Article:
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Subject: Three cubes of the same colour rss

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PO
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The last few times I've played Monza with my kids (5 & 6), they often (at least 3 times a game each) roll three dice of the same colour.

Most of the time this is ok, but there are times, around the obstacles, where this brings things to a halt.

One of the ideas I've toyed with is that if a player rolls 3 dice of the same colour, they can "spend" the dice to advance to any coloured space adjacent to their current position.
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Blorb Plorbst
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We just play that if you roll and have no move, you may move one.

Your idea is a bit more fluid and offers more options but based on the age range for the game, maybe a bit harder to use.
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PO
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Thanks.
 
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Chris Halaska
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If we get a roll where we can't move, we usually just have fun making up an excuse for it (engine died, flat tire, ran out of gas, etc.), and then my son likes to move the "dead" car to the pit stop in the middle until the next turn.

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Blorb Plorbst
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Oh yes. Pit stops are very important in Monza.
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PO
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Got the chance to test run this with my 5yo daughter.
It worked reasonably well & my daughter had no difficulty with it.

My daughter had two instances where none of the dice she rolled could be used & she hadn't rolled three dice of the same colour.
She was a bit sad that she had nothing to do.

Idea #2 is to treat 2 twos of a kind the same as a three of a kind.
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PO
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Have played this a few times now.
Here's how we play.

Players can "spend" 3 dice of the same colour or 2 pairs of dice to move their car to a space of any colour.
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Stefan Lorenzutti
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dice conversions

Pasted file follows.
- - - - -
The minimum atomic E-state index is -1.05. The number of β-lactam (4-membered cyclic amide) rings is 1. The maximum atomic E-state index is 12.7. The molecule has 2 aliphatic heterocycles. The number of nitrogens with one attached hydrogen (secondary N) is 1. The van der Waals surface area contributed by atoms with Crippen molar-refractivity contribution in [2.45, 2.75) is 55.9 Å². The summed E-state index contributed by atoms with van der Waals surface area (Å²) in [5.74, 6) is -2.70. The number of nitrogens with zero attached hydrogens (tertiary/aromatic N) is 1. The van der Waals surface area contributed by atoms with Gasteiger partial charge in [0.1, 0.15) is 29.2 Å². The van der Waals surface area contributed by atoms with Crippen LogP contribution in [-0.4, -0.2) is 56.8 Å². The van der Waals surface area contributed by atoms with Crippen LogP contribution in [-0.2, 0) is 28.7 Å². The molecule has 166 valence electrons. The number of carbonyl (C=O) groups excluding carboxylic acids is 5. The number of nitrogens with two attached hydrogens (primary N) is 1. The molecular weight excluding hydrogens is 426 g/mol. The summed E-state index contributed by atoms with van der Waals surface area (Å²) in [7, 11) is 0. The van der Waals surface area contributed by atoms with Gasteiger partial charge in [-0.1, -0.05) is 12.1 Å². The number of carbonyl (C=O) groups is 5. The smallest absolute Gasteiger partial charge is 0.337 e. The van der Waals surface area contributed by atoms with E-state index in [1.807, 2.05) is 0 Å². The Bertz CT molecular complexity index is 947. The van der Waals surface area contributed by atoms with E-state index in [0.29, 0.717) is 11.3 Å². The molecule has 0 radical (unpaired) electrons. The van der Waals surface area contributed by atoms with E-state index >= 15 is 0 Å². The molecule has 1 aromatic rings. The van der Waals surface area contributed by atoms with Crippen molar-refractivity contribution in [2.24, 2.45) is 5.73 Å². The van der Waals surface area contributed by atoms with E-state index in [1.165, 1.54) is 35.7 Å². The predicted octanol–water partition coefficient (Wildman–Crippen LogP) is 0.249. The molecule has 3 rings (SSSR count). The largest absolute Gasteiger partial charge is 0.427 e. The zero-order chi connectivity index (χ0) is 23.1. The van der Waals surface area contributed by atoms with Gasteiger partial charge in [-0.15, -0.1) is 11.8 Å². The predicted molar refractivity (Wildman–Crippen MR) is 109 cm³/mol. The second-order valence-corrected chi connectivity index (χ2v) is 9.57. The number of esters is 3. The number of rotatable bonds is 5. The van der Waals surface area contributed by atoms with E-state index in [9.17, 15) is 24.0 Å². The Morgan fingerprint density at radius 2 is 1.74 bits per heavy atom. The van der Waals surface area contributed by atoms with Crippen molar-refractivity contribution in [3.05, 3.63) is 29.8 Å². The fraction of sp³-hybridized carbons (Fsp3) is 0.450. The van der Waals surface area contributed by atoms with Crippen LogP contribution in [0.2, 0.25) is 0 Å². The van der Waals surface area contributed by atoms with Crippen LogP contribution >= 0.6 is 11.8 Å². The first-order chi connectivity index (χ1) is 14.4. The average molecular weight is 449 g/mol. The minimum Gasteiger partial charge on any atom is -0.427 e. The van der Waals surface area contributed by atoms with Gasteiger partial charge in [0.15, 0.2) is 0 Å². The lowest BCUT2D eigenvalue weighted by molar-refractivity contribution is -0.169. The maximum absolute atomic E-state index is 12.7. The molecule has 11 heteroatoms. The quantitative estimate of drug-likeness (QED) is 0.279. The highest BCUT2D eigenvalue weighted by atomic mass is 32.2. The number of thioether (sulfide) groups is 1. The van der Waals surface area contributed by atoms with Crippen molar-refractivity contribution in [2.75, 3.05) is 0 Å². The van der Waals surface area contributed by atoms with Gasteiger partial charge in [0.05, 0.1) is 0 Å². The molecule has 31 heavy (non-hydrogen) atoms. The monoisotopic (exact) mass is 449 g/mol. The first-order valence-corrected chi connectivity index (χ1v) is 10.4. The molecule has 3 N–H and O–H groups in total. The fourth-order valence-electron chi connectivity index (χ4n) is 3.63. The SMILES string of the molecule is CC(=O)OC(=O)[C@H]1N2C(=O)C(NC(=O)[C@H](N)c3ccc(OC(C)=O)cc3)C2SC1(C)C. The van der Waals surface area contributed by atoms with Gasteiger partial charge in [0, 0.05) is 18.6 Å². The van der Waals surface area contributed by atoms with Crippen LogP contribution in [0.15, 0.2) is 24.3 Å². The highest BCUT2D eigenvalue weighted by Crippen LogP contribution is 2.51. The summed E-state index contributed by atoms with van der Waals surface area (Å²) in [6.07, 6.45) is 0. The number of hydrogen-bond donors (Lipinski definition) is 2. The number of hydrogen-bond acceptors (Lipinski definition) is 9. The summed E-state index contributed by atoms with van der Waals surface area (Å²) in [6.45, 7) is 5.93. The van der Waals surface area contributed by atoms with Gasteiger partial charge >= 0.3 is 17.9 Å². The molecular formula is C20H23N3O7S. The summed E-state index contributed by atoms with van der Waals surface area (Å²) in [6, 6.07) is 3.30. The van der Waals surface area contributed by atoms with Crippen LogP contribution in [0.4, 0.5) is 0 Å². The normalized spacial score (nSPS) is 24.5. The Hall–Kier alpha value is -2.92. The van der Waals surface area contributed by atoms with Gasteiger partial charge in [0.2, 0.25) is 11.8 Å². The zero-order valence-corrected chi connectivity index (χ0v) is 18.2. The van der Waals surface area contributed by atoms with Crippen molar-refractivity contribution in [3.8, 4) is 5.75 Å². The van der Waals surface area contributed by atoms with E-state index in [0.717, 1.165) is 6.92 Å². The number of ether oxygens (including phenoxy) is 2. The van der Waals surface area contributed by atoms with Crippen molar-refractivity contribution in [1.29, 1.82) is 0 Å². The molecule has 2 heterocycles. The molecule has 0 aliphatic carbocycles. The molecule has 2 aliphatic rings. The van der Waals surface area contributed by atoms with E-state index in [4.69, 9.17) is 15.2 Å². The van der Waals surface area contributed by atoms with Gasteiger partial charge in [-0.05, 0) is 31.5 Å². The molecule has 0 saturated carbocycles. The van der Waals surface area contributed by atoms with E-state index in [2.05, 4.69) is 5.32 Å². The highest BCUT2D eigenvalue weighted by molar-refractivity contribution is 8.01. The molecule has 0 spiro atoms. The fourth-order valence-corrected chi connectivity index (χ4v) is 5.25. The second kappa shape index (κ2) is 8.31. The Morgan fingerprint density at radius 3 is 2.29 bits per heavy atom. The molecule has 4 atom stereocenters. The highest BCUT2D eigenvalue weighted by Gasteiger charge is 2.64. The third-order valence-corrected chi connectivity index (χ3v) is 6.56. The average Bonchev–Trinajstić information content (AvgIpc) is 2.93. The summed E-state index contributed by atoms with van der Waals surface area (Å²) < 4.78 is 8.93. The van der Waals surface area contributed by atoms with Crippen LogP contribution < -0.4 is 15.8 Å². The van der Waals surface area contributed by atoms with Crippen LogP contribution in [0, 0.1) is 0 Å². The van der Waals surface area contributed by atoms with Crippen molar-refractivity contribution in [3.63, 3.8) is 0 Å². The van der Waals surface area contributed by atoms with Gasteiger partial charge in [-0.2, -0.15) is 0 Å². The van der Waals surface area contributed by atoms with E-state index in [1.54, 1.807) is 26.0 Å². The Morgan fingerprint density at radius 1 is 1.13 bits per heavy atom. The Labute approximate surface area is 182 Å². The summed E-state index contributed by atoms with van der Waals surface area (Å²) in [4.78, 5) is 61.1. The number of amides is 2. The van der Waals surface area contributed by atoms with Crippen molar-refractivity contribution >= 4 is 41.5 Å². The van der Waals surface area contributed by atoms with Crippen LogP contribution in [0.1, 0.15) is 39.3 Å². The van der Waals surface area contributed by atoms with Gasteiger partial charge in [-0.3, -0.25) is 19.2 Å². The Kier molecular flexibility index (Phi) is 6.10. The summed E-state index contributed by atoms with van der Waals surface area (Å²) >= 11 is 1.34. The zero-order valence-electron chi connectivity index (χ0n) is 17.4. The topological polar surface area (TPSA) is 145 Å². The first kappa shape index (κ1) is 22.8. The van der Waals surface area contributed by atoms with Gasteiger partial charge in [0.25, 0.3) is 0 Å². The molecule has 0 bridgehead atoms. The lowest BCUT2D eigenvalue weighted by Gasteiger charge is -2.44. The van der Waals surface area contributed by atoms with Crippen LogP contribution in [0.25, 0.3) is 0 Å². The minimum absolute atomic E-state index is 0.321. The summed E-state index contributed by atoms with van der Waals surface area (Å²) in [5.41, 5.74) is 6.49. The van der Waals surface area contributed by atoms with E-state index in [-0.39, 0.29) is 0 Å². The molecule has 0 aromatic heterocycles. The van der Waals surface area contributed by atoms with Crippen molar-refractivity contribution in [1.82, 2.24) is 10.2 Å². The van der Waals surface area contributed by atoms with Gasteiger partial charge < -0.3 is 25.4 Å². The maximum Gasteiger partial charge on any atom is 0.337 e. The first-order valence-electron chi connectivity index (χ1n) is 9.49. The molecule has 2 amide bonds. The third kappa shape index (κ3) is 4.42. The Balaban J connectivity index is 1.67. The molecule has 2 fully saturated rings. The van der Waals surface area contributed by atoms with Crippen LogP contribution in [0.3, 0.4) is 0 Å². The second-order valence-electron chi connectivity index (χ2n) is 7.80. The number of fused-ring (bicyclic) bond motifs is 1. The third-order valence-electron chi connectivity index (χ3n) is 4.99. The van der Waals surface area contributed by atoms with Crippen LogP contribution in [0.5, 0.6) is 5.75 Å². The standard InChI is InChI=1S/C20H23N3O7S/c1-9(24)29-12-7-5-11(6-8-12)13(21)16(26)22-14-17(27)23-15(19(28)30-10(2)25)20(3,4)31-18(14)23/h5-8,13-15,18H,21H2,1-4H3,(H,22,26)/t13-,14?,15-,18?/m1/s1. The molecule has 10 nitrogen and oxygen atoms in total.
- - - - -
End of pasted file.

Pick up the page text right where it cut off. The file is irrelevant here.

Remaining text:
Ah! One of those moments when I so appreciate the bottomless archive that is BGG. My daughter wasn’t around yet when you posted this, back in 2012. Now she’s nearly four and we’ll be revving our engines once Monza arrives next week. And if not at first, we’ll for sure be implementing your dice conversion rule with time as she gains experience, both with Monza but also with tabletop games in general.

Your “trio or two-pair” rule is simple, clever, and logical, and it also adds an additional strategic layer to figuring out how best to make use of a pool of dice and navigate a given stretch of track: an older child might convert not because they have to but, atypically, because they can set themselves up for their next turn in a way that playing the dice straight wouldn’t allow them to (especially when playing with the last paragraph’s variant tweak as well). A fun amount of potential flexibility would accompany each roll.

Most importantly, those stalling, “misfire” turns can obviously be frustrating for a youngster. But, in fact, not only for a youngster. Getting stymied by a bad roll is no fun in adult games either, which is why the best designers think about ways to mitigate lousy rolls. Mitigation usually involves trade-offs, but then at least one can do SOMETHING, and a satisfying amount of thought can go into weighing those trade-offs. Mitigatory situations can present interesting conundrums. I’d rather have a conundrum than a flat-out doomed turn. So I like the principle of your conversion rule not only as the father of a young child but as a gamer in general.

And then, eventually, by combining your conversions with a (thematically logical) variant rule preventing cars from moving through spaces occupied by other cars, and thereby necessitating weaving around both fixed and moving obstacles (tires and rival racers), you end up with a Monza dynamic, tactical, and durable enough to last for many years. I could even see my wife and I playing it as a warm-up to a warm-up game, assuming our daughter grants us nocturnal borrowing privileges!
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